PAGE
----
"Think of it like exercising a muscle that you've never really worked out before. It takes consistent practice to get comfortable. It's also useful to build a new meditation routine by adding it to an existing [one], like after brushing your teeth in the morning."

What to think about while meditating

There's a common perception that the goal of learning how to meditate is to clear your mind of thoughts; the aim is really to become aware of what's going on in your mind and body.

It's easy to get lost in a train of thought; our brains are very good at distracting us from the present moment. When you leave your house and walk down the street, do you see every detail of the buildings, sidewalk, and road?

Familiarity like this allows our brains to think about something else — our schedule, a particular relationship, or ongoing worry. Mindfulness meditation allows us to recognize that we're distracted and helps us to refocus on the present.

Thoughts will inevitably come up, and there will be times that you'll feel distracted or lose time thinking about something else entirely. But the more you practice, the easier it'll be to notice when this happens and return to the current moment.

This is why the key to meditation is to be kind to yourself. According to the Headspace team, "noticing the distraction is awareness itself. The more we practice coming back to the breath... the more comfortable the mind is with sitting still and being present."

What are the benefits of meditation?

Mindful woman tending to houseplants

(Image credit: Getty Images)

Daily life can be stressful, so many of us look forward to much-needed vacation time. But, according to a study published in The Journal of Positive Psychology, 15 minutes of meditation can boost your wellbeing like taking a vacation.

While it feels good to be relaxed, inevitably, you'll sometimes experience unpleasant or unwanted thoughts and feelings. Meditation can help here, too, as a study published in the journal PNAS found that it deactivates brain areas related to unhappiness.

Taking a few moments to focus on your breath can make a big difference when you're feeling stressed. According to research published in Frontiers in Human Neuroscience, slow breathing increases comfort and reduces anxiety, anger, and depression.

Developing a regular practice can have long-term effects as well. One meta-analysis (a review of published papers) in JAMA Internal Medicine found meditation reduced stress, anxiety, depression, and pain.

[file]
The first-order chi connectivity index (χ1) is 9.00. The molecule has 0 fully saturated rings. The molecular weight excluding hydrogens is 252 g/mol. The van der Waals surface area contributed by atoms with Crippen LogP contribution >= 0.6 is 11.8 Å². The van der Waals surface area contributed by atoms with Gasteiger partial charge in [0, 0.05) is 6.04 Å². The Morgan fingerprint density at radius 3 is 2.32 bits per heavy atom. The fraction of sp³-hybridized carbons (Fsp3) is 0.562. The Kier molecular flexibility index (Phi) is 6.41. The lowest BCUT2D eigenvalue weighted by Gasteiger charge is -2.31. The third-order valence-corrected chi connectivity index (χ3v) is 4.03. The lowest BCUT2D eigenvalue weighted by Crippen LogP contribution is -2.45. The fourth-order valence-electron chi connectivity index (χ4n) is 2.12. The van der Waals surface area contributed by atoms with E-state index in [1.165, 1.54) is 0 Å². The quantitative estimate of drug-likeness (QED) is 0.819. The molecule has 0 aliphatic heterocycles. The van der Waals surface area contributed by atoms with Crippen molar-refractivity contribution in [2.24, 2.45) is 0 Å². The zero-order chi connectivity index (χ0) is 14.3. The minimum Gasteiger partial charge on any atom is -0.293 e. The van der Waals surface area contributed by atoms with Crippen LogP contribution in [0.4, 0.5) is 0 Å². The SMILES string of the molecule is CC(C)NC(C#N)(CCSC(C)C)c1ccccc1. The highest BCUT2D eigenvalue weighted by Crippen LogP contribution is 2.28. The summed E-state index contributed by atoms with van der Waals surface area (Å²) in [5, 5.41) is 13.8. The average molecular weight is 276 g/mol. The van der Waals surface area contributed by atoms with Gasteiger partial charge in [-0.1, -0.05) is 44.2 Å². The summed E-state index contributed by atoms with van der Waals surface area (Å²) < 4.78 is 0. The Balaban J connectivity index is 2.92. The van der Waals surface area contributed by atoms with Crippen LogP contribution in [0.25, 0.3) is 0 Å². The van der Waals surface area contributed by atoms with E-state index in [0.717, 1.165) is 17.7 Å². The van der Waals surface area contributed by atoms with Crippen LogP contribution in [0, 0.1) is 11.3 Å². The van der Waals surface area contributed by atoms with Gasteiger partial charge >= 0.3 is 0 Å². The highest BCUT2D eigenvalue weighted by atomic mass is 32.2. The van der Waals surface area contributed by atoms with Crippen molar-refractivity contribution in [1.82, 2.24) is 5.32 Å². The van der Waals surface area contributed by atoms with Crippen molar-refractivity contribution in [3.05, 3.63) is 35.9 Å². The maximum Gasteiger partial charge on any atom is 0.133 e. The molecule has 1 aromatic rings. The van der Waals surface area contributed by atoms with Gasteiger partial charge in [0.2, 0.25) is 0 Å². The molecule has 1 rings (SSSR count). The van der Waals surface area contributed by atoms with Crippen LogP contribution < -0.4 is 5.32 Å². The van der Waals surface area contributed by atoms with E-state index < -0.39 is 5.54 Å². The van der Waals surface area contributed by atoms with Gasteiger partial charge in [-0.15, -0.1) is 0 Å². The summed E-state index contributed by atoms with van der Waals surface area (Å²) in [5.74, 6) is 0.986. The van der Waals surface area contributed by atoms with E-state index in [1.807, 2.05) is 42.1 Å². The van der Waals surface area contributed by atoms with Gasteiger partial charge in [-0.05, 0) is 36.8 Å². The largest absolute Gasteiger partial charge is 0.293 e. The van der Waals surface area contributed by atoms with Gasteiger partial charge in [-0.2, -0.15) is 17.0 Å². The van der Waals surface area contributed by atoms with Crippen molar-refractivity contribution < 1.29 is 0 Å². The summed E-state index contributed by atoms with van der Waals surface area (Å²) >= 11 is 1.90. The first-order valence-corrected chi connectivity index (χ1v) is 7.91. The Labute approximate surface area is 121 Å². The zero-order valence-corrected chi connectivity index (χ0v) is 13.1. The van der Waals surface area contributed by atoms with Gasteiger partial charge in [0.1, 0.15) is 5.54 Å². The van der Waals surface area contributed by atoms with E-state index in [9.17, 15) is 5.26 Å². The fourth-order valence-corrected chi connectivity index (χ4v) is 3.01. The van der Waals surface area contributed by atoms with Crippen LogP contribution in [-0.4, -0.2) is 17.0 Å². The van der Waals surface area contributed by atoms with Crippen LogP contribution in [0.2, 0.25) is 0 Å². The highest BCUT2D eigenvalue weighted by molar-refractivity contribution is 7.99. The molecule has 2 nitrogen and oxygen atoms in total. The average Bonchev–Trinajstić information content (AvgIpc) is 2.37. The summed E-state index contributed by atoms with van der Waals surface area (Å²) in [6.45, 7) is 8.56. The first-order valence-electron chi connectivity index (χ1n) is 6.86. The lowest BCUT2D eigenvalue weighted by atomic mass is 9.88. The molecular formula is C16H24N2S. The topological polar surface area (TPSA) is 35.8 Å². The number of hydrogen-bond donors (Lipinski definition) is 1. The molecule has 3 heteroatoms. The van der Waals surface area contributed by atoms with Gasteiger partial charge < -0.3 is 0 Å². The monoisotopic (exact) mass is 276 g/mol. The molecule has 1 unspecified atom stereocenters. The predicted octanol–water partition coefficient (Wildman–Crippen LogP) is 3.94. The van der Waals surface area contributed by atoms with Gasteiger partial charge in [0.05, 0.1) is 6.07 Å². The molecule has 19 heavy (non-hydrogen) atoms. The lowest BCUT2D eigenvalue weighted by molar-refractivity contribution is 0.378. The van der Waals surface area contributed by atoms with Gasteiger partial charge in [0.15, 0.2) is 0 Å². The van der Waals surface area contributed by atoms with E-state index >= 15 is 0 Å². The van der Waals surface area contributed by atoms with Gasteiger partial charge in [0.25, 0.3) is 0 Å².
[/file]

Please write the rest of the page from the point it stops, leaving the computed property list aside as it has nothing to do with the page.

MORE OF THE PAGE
Meditation alternatives

While there are a lot of benefits to learning how to meditate, you might give it a try and find that it's not working for you. Fortunately, there are other ways to develop a meditative, mindful approach to your day.

According to Eve Lewis Prieto, Director of Meditation at Headspace, "you really have to carve out time for self-care. This can, of course, be through a 10-minute session on the app, or a three-minute session if you don't have time!"

"But it also can be achieved through other activities—exercise, daily walks, fresh air, and getting a good night's sleep. Dedicating a small fraction of each day to self-care, even if that's just 10 minutes, can have a huge impact on our mental and physical wellbeing."

Some people find that yoga is an excellent alternative to meditation, particularly as it also helps develop the connection between your mind and body. All you need is one of the best yoga mats and these yoga stretches for beginners to get started.

James Frew
Fitness Editor

James is a London-based journalist and Fitness Editor at Fit&Well. He has over five years experience in fitness tech, including time spent as the Buyer’s Guide Editor and Staff Writer at technology publication MakeUseOf. In 2014 he was diagnosed with a chronic health condition, which spurred his interest in health, fitness, and lifestyle management.

In the years since, he has become a devoted meditator, experimented with workout styles and exercises, and used various gadgets to monitor his health. In recent times, James has been absorbed by the intersection between mental health, fitness, sustainability, and environmentalism. When not concerning himself with health and technology, James can be found excitedly checking out each week’s New Music Friday releases.